Friday, August 17, 2018

DOGGERS (Part One of Two)

Many people are animal lovers.  Loving dogs especially. My own Dear Heart is one such. Truth be told, she would make an excellent veterinarian assistant.

How we relate to our four-legged friends probably has a lot to do with how we were introduced to them early on. My brothers and I grew up with Great Danes, a noble species. “Gainor” was our first. She was so beloved her name was eventually passed on to another Dane in our household.  There is, somewhere, a formal picture of the young Reilly Boyz sitting on the floor around Gainor. Mischievous brothers in placid poses which no doubt had to do with the serenity projected by regal Gainor.

When we were little guys everything and everybody was big.  And Gainor was very big. She was loyal, friendly, and a marvelous, comfortable cushion. She was also obedient. When Cousin John walked up the pathway to the picket fence surrounding our porch, I yelled: “Sic him!” Gainor was up and over that fence in a blink. Heartbeats paused all round, notably Cousin John's. After assuring that John was okay, my mother then turned her attention to me. Several very long days followed. I have not issued a command to a dog since that moment at the picket fence. When Gainor departed for Doggie Heaven the air went out of the house. Eventually, Gainor was replaced by Timmy, an English bulldog. Timmy was everything Gainor was not.  Regal bearing was a non-starter.  He was friendly enough but a slobbering soul if there ever was one. As the years rolled by, there were several other misfits in residence.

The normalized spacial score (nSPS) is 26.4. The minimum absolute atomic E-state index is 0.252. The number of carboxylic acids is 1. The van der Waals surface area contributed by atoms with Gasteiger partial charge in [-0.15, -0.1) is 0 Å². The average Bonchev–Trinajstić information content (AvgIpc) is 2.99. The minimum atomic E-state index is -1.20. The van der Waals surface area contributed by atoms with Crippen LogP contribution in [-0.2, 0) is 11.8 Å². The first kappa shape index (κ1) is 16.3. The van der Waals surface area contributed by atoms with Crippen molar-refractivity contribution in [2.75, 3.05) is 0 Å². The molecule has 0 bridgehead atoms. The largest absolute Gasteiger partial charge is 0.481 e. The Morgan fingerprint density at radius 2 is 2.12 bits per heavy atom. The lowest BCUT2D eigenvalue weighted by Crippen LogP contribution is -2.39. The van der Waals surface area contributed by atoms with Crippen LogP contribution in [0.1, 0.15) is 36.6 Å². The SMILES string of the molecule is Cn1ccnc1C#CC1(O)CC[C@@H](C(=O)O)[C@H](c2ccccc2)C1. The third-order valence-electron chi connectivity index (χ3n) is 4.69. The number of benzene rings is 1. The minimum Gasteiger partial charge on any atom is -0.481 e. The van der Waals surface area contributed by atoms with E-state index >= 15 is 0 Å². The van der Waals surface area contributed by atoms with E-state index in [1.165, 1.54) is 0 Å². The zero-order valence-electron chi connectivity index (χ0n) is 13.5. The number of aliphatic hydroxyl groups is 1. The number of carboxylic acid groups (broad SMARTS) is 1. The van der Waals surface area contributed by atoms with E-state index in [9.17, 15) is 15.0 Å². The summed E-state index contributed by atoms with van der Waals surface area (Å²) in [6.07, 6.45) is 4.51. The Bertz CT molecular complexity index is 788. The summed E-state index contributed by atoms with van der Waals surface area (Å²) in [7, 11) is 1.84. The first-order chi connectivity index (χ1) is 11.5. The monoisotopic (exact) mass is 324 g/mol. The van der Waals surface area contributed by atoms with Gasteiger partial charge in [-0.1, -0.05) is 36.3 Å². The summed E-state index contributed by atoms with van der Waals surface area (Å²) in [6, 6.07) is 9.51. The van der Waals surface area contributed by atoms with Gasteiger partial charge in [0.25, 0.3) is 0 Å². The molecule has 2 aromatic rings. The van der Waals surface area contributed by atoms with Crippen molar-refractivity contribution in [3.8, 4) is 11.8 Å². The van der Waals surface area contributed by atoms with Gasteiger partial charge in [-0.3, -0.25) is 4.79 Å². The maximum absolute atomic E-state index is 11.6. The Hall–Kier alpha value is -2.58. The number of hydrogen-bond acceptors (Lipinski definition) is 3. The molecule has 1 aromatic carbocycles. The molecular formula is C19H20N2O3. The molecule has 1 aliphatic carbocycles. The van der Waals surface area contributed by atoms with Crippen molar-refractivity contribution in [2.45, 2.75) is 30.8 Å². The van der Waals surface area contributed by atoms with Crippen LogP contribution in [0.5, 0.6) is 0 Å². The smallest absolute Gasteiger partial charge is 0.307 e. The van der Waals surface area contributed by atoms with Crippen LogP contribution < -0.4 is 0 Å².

The responsibility for ending the household partnership between dogs and humanity laid with Good Old Dad.  My standard exit line was “it's not fair to keep a dog all cooped up when they need lots and lots of room to run around. Like on a big farm.” That statement is an evergreen with my now-adult offspring. When there's any kind of misunderstanding one or more of them will bellow “it's off to a farm!” Kids nowadays embrace the “he's/she's part of the family” philosophy which neatly overwhelms objections from any parent anywhere.  There's no more shipping the unwanted off to a farm.

(I've got to sign off now because of my editor's word-count rules. Try to join me next time for my closing column on “Doggers”.

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